Pet ownership is on the rise in the United States, with dogs leading the way and large increases in less traditional pets like poultry and lizards, according to the American Veterinary Medical Association (AVMA).
The AVMA’s new Pet Ownership and Demographics Sourcebook says nearly 57 percent of U.S. households owned a pet at end of year 2016. About 38 percent owned one or more dogs—the highest rate of dog ownership since the AVMA began measuring it in 1982. Cats were the next most popular, at 25 percent of households.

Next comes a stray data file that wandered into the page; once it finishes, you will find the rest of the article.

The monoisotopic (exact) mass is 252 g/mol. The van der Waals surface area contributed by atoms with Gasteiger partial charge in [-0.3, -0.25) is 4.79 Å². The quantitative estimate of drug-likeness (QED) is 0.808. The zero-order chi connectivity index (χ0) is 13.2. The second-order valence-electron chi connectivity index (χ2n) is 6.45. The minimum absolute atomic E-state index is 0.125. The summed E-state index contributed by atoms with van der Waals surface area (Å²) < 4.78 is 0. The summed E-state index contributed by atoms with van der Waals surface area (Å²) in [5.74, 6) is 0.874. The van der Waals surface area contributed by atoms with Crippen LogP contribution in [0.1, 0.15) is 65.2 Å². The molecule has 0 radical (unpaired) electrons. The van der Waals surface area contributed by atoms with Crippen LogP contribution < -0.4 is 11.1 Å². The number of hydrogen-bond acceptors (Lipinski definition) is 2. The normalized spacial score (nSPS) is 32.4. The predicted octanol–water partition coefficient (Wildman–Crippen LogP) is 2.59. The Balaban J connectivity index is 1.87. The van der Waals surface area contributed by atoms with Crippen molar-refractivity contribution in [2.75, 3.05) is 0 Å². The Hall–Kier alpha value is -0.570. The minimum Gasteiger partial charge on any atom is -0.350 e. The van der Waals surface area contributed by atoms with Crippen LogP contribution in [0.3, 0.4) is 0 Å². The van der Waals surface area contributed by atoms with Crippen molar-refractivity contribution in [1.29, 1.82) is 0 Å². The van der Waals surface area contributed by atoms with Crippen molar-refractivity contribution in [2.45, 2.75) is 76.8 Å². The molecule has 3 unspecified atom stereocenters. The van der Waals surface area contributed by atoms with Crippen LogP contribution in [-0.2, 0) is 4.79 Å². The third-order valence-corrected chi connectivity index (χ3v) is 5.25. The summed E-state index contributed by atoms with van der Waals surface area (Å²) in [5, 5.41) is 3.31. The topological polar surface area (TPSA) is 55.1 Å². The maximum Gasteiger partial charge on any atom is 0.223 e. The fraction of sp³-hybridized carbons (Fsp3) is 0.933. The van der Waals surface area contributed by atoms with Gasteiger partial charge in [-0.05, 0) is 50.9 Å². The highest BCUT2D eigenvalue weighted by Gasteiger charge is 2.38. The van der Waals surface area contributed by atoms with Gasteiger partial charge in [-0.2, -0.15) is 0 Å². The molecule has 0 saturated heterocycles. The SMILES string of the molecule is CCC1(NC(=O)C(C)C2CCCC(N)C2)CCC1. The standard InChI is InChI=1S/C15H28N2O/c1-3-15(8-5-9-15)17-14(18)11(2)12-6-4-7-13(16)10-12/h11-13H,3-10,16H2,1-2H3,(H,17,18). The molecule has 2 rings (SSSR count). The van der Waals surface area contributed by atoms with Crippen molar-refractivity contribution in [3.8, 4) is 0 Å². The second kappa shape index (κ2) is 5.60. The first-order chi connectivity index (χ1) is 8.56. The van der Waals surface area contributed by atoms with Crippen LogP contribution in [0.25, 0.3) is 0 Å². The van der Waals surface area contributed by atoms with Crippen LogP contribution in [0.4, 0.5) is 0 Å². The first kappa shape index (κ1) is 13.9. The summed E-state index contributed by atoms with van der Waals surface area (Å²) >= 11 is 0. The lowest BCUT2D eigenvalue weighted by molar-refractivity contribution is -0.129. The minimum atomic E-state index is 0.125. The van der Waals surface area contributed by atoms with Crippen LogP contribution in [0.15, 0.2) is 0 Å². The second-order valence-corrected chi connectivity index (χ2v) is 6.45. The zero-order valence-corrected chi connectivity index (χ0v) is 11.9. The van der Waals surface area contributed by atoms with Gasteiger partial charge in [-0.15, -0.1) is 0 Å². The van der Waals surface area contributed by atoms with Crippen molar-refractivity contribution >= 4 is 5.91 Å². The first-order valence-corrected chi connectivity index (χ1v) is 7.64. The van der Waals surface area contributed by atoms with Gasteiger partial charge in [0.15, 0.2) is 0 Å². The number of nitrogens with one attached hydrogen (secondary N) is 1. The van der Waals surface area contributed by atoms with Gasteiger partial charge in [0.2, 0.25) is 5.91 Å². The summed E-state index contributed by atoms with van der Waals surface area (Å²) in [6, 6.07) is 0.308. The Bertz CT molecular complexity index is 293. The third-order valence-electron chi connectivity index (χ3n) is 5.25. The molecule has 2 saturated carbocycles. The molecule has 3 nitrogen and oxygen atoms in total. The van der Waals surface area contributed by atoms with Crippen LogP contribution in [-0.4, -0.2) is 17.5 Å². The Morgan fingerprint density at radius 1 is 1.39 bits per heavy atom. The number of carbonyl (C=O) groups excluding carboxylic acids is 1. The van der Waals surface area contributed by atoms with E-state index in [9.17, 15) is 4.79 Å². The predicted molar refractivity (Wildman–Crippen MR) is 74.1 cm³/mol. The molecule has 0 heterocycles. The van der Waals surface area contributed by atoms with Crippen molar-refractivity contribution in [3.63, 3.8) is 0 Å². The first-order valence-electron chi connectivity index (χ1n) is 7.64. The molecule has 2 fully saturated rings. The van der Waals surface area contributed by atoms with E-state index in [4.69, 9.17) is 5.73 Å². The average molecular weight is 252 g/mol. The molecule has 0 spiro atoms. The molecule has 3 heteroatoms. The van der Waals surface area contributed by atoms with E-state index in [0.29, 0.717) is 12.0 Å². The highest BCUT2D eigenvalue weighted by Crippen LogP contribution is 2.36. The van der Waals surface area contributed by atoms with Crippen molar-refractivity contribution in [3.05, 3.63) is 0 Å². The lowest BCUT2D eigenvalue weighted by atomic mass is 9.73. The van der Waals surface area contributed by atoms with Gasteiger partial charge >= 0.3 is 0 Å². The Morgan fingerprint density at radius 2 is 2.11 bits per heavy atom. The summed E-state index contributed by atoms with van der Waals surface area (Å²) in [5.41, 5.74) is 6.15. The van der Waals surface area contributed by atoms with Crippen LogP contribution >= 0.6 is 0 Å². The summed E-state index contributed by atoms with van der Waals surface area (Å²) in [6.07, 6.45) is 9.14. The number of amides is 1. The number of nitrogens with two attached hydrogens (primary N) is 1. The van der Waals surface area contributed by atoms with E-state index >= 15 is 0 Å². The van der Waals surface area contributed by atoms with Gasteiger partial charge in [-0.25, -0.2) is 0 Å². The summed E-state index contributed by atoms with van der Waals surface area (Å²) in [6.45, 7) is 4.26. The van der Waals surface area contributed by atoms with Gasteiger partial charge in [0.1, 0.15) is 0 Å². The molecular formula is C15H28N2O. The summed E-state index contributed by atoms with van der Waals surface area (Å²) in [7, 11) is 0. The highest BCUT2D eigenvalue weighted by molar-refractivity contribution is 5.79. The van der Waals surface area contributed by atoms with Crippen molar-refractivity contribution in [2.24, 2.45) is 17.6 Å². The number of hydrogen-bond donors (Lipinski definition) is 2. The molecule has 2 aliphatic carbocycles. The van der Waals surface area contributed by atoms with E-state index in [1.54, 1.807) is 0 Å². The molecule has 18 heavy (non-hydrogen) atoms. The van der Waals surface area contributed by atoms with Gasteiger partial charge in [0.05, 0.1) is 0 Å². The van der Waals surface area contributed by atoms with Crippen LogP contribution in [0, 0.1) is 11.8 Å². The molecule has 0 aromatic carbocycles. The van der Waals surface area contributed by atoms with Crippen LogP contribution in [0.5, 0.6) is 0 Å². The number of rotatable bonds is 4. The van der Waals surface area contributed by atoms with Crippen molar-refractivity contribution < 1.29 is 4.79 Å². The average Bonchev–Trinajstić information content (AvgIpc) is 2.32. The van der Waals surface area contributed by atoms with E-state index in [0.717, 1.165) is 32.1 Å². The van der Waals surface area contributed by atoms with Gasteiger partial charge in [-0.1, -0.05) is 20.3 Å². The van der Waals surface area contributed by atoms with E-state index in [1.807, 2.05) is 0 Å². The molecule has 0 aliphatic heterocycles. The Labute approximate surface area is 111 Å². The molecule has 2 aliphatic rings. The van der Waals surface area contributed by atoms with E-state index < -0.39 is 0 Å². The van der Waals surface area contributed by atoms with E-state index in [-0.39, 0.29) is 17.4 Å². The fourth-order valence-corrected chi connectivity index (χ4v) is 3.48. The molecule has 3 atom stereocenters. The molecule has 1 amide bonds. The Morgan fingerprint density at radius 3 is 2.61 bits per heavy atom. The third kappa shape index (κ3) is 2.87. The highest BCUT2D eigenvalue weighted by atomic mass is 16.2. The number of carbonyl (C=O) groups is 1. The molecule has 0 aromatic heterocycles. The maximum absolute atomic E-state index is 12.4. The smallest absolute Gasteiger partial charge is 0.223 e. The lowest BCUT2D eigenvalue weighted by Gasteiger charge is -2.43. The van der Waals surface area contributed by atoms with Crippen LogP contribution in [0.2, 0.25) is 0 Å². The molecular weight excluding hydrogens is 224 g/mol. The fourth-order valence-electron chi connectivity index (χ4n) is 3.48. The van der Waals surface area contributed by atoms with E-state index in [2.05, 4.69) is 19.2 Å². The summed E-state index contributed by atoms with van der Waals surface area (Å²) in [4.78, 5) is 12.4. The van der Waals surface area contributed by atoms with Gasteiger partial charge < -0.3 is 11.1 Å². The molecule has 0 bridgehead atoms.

More than 13 percent of U.S. households owned a specialty or exotic pet, a 25 percent increase from 2011. The number of poultry owned as pets climbed 23 percent in five years, with 1.1 percent claiming poultry as pets.
Dog owners have a higher propensity to obtain veterinary care than do owners of other pets. On average, dog-owning veterinary clients made three visits to the veterinarian. Cat-owning veterinary clients made 2.4 visits.